Jan Schuemann, Harvard University
A L. McNamara, Harvard University
J Warmenhoven, University of Manchester
N Henthorn, University of Manchester
K Kirkby, University of Manchester
M Merchant, University of Manchester
S Ingram, University of Manchester
Harald Paganetti, Harvard UniversityFollow
Kathryn D. Held, Harvard University
J Ramos-Mendez, University of California
B Faddegon, University of California
J Perl, Slac
D Goodhead, Medical Research Council
I Plante, KBRWyle
Hans Rabus, Physikalisch-Technische Bundesanstalt GermanyFollow
Heidi Nettelbeck, Physikalisch-Technische BundesanstaltFollow
W Friedland, Helmholtz Zentrum Munchen, GmbH
P Kundrat, Helmholtz Zentrum Munchen, GmbH
A Ottolenghi, University of Pavia
G Baiocco, University of Pavia
S Barbieri, University of Pavia
M Dingfelder, East Carolina University
Sebastien Incerti, University of BordeauxFollow
Carmen Villagrasa, IRSN
M Bueno, IRSN
M A. Bernal, Universidade Estadual de Campinas
Susanna Guatelli, University of WollongongFollow
Dosatsu Sakata, University of BordeauxFollow
J Brown, Delft University of Technology
Z Francis, Universite Saint Joseph
Ioanna Kyriakou, University of Ioannina Medical School
N Lampe, CNRS
F Ballarini, University of Pavia
M Carante, University of Pavia
M Davidkova, Nuclear Physics Institute ACSR
V Stepan, Nuclear Physics Institute ACSR
X Jia, University of Texas
F. Cucinotta, University of Nevada
Reinhard W. Schulte, Loma Linda UniversityFollow
R Stewart, University of Washington
David Carlson, Yale University
S Galer, National Physical Laboratory
Zdenka Kuncic, University of SydneyFollow
S Lacombe, CNRS Centre National de la Recherche Scientifique
J Milligan
S Cho, University of Texas
G Sawakuchi, University of Texas
T Inaniwa, National Institute Of Radiological Sciences
T Sato, Japan Atomic Energy Agency
W Li, Helmholtz Zentrum Munchen, GmbH
Audrey V. Solov'Yov, Frankfurt Institute for Advanced Studies
Eugene Surdutovich, Oakland University
M Durante, GSI Helmholtz Center for Heavy Ion Research
Kevin M. Prise, Queen's University Belfast
Stephen J. McMahon, Queen's University Belfast



Publication Details

Schuemann, J., McNamara, A. L., Warmenhoven, J. W., Henthorn, N. T., Kirkby, K. J., Merchant, M. J., Ingram, S., Paganetti, H., Held, K. D., Ramos-Mendez, J., Faddegon, B., Perl, J., Goodhead, D. T., Plante, I., Rabus, H., Nettelbeck, H., Friedland, W., Kundrat, P., Ottolenghi, A., Baiocco, G., Barbieri, S., Dingfelder, M., Incerti, S., Villagrasa, C., Bueno, M., Bernal, M. A., Guatelli, S., Sakata, D., Brown, J. M. C., Francis, Z., Kyriakou, I., Lampe, N., Ballarini, F., Carante, M. P., Davidkova, M., Stepan, V., Jia, X., Cucinotta, F. A., Schulte, R., Stewart, R. D., Carlson, D. J., Galer, S., Kuncic, Z., Lacombe, S., Milligan, J., Cho, S. H., Sawakuchi, G., Inaniwa, T., Sato, T., Li, W., Solov'yov, A. V., Surdutovich, E., Durante, M., Prise, K. M. & McMahon, S. J. (2019). A New Standard DNA Damage (SDD) Data Format. Radiation Research, 191 (1), 76-92.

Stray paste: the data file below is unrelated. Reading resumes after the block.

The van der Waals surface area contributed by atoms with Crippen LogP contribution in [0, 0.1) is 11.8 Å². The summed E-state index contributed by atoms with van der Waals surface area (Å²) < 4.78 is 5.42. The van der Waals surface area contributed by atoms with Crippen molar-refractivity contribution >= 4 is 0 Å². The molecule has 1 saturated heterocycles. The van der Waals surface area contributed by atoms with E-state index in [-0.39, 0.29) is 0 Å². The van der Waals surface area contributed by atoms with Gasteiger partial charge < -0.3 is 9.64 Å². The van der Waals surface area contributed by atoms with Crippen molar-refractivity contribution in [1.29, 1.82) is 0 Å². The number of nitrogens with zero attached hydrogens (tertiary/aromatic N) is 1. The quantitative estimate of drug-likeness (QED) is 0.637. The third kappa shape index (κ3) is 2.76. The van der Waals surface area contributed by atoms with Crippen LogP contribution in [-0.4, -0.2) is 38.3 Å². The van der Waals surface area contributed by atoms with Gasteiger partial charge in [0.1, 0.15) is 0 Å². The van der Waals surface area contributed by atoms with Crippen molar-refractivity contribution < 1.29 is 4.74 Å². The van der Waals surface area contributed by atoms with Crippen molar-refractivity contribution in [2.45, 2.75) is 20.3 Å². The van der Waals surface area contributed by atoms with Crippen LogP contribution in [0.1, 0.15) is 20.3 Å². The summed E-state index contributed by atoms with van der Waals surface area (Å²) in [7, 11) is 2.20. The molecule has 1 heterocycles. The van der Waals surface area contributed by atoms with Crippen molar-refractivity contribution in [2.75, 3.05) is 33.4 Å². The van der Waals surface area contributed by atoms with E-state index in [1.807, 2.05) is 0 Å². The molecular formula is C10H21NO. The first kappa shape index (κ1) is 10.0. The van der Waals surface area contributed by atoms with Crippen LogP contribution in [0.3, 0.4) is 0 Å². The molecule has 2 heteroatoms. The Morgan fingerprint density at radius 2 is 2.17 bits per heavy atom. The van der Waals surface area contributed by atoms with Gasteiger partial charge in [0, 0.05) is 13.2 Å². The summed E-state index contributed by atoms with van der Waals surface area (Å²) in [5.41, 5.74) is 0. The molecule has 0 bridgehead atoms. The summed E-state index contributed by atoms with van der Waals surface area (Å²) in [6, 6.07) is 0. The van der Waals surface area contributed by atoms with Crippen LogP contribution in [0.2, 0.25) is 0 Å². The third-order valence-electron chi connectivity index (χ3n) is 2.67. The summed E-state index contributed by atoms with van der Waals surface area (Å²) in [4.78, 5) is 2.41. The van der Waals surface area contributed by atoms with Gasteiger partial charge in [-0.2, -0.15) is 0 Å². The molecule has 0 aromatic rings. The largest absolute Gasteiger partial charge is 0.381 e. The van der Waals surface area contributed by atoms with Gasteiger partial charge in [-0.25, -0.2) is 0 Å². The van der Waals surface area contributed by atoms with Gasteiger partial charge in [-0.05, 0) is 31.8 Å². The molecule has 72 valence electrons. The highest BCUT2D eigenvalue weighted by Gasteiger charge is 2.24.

Our understanding of radiation-induced cellular damage has greatly improved over the past few decades. Despite this progress, there are still many obstacles to fully understand how radiation interacts with biologically relevant cellular components, such as DNA, to cause observable end points such as cell killing. Damage in DNA is identified as a major route of cell killing. One hurdle when modeling biological effects is the difficulty in directly comparing results generated by members of different research groups. Multiple Monte Carlo codes have been developed to simulate damage induction at the DNA scale, while at the same time various groups have developed models that describe DNA repair processes with varying levels of detail. These repair models are intrinsically linked to the damage model employed in their development, making it difficult to disentangle systematic effects in either part of the modeling chain. These modeling chains typically consist of track-structure Monte Carlo simulations of the physical interactions creating direct damages to DNA, followed by simulations of the production and initial reactions of chemical species causing so-called "indirect" damages. After the induction of DNA damage, DNA repair models combine the simulated damage patterns with biological models to determine the biological consequences of the damage. To date, the effect of the environment, such as molecular oxygen (normoxic vs. hypoxic), has been poorly considered. We propose a new standard DNA damage (SDD) data format to unify the interface between the simulation of damage induction in DNA and the biological modeling of DNA repair processes, and introduce the effect of the environment (molecular oxygen or other compounds) as a flexible parameter. Such a standard greatly facilitates inter-model comparisons, providing an ideal environment to tease out model assumptions and identify persistent, underlying mechanisms. Through inter-model comparisons, this unified standard has the potential to greatly advance our understanding of the underlying mechanisms of radiation-induced DNA damage and the resulting observable biological effects when radiation parameters and/or environmental conditions change.



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